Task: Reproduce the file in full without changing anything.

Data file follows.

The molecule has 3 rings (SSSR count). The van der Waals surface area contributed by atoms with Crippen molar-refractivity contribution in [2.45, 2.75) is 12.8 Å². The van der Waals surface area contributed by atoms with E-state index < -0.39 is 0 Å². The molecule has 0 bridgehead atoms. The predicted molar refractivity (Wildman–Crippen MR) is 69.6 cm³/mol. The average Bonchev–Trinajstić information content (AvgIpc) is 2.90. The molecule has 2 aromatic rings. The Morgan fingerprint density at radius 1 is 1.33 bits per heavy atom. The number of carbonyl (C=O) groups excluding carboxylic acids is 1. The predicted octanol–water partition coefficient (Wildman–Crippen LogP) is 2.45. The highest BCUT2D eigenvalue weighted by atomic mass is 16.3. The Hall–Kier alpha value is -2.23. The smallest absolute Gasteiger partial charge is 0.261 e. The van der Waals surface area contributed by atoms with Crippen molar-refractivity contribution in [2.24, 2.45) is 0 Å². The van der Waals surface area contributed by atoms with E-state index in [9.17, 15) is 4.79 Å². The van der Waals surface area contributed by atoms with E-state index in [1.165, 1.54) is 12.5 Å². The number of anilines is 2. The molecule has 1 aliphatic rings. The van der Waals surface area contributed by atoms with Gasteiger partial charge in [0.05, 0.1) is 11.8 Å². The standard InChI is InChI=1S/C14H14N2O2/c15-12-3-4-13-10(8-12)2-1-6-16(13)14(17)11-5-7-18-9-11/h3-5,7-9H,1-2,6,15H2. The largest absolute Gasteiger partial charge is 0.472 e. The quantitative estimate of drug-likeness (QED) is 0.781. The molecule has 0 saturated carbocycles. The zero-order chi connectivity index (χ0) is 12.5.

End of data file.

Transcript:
The molecule has 3 rings (SSSR count). The van der Waals surface area contributed by atoms with Crippen molar-refractivity contribution in [2.45, 2.75) is 12.8 Å². The van der Waals surface area contributed by atoms with E-state index < -0.39 is 0 Å². The molecule has 0 bridgehead atoms. The predicted molar refractivity (Wildman–Crippen MR) is 69.6 cm³/mol. The average Bonchev–Trinajstić information content (AvgIpc) is 2.90. The molecule has 2 aromatic rings. The Morgan fingerprint density at radius 1 is 1.33 bits per heavy atom. The number of carbonyl (C=O) groups excluding carboxylic acids is 1. The predicted octanol–water partition coefficient (Wildman–Crippen LogP) is 2.45. The highest BCUT2D eigenvalue weighted by atomic mass is 16.3. The Hall–Kier alpha value is -2.23. The smallest absolute Gasteiger partial charge is 0.261 e. The van der Waals surface area contributed by atoms with Crippen molar-refractivity contribution in [2.24, 2.45) is 0 Å². The van der Waals surface area contributed by atoms with E-state index in [9.17, 15) is 4.79 Å². The van der Waals surface area contributed by atoms with E-state index in [1.165, 1.54) is 12.5 Å². The number of anilines is 2. The molecule has 1 aliphatic rings. The van der Waals surface area contributed by atoms with Gasteiger partial charge in [0.05, 0.1) is 11.8 Å². The standard InChI is InChI=1S/C14H14N2O2/c15-12-3-4-13-10(8-12)2-1-6-16(13)14(17)11-5-7-18-9-11/h3-5,7-9H,1-2,6,15H2. The largest absolute Gasteiger partial charge is 0.472 e. The quantitative estimate of drug-likeness (QED) is 0.781. The molecule has 0 saturated carbocycles. The zero-order chi connectivity index (χ0) is 12.5.